By Prof Tony Campbell

ONE of the challenges in bidding at bridge is how to communicate the exact strength of your hand to your partner so that you do not miss a game.

Here is a good example of this, using what is known as a reverse bid, which enabled North/South successfully to bid a game in four hearts.

The Auction

South as opener has a very good hand, 5/4 in hearts and spades, with eighteen points. He opened one heart. As they were playing ‘four card majors’, South had only guaranteed four hearts at this stage, but could have had five or even six.

North had a flat hand with eight points, so he responded with one no trump. In contrast to last week’s hand, North has now denied having four spades. However, South wishing to show his partner he had a strong hand made a reverse bid of two spades. North now knew that South had at least seventeen points with five hearts and four spades. So, with a combined twenty-five points and three hearts to the queen, he was happy to make the game bid and jump to four hearts.

The play

West was not happy to lead away from his ace and queen of clubs towards South’s strong hand, and so led the eight of diamonds. South as declarer assumed that East must therefore have the king, and so played low from dummy, overtaking East’s ten with the ace. Looking at the hand South could see it was a good percentage game, a 75% chance in fact, based either on the spade finesse winning or West holding the ace of clubs. In fact, both were in declarer’s favour.

South first started to draw trumps, playing first the ace of hearts. But hold on a minute, declarer needed to take the spade finesse. So, he broke the ‘golden rule’ of playing high cards first from the short suit, winning the next trick with the king of hearts and then the queen in dummy, leaving one trump outstanding with East. South then tried the spade finesse, playing the jack from dummy. East refused to cover, so this won. South then took two more spade tricks, covering East’s queen on the third spade with the ace. South then drew the last trump, followed by his fourth spade. He then led a small club towards the king in dummy.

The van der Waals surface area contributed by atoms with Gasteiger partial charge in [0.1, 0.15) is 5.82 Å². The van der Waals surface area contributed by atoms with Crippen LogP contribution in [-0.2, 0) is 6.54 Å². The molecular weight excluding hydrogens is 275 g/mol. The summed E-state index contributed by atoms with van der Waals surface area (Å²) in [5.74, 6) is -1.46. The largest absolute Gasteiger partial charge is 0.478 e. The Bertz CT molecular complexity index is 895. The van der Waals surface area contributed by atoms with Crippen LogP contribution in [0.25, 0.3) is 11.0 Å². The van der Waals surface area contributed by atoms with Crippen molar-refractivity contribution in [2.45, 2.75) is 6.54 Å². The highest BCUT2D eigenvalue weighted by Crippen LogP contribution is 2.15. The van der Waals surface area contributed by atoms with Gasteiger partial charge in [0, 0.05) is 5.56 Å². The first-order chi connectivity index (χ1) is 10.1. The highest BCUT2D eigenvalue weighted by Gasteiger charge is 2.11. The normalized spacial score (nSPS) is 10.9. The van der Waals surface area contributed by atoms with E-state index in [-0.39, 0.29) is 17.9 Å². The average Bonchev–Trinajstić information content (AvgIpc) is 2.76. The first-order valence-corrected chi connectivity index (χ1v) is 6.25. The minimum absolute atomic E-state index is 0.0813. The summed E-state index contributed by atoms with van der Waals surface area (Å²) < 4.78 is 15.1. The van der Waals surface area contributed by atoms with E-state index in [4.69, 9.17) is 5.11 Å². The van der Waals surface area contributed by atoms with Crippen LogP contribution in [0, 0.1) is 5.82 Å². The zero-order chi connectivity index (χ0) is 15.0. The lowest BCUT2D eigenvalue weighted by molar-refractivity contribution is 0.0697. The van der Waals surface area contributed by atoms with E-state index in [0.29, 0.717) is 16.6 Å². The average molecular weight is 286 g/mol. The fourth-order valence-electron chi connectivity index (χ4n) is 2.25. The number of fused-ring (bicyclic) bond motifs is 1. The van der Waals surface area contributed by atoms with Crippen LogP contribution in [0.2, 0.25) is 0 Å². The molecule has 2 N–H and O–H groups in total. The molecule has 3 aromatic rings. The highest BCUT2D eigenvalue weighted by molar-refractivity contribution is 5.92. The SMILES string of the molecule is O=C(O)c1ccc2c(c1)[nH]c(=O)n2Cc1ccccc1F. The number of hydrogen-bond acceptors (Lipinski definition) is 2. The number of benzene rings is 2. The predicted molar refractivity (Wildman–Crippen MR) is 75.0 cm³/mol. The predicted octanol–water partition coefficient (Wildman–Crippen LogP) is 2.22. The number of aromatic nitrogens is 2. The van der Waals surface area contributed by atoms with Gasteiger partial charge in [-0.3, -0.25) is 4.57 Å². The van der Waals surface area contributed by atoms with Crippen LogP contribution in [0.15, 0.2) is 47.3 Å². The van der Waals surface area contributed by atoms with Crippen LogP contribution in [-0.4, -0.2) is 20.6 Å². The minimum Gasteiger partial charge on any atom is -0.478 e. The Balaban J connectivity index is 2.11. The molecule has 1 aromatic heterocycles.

West won this with the ace, and then played a diamond, which was won by East’s jack. The king of diamonds was then trumped by South, who won the last two tricks with the king of clubs and his last trump. So, South made his contract with an over trick, making eleven tricks – four spades, five hearts, one diamond and one club, for a score of 650. Well bid and played.

What have we learnt?

1. If you have a strong hand it is always worth using the so-called reverse bid to indicate this to your partner, typically with 5/4 in the two suits bid.

2. With a maximum bid of one no trump and three cards in the suit in which you know your partner holds five, you can jump to game.

3. When playing a suit, check which hand you want to end up in.

Further information

When the local bridge clubs closed because of Covid a WhatsApp group was formed for players from the Penarth and Sully clubs to get in touch so that they could arrange games online. The secretary of Penarth Bridge Club, Peter Sampson, thought it a good idea to introduce a little bit of competition. So, taking an idea from his squash playing days, he formed a ladder competition. Play is on Bridge Base Online (BBO).

The ladder has been a great success, continuing for 18 weeks with 24 competing pairs. It just adds an extra bit of excitement and fun to the games, and Peter sends out the results weekly. If you would like to join, more details can be had from Peter at Current leaders are Angela and Rod Hudson, followed by Peter Millar and Mick Green, and in third place Debbie Dawkins and Hilary Morgan.

If you have any views, experiences and information you would like to share, please email me. Meanwhile, good luck with your online bridge. You can always find my articles online at www.penarthtimes/bridge. Keep an eye on

Email me if you have anything you would like me to discuss Keep well. Keep safe. Bon chance. Virtual table up.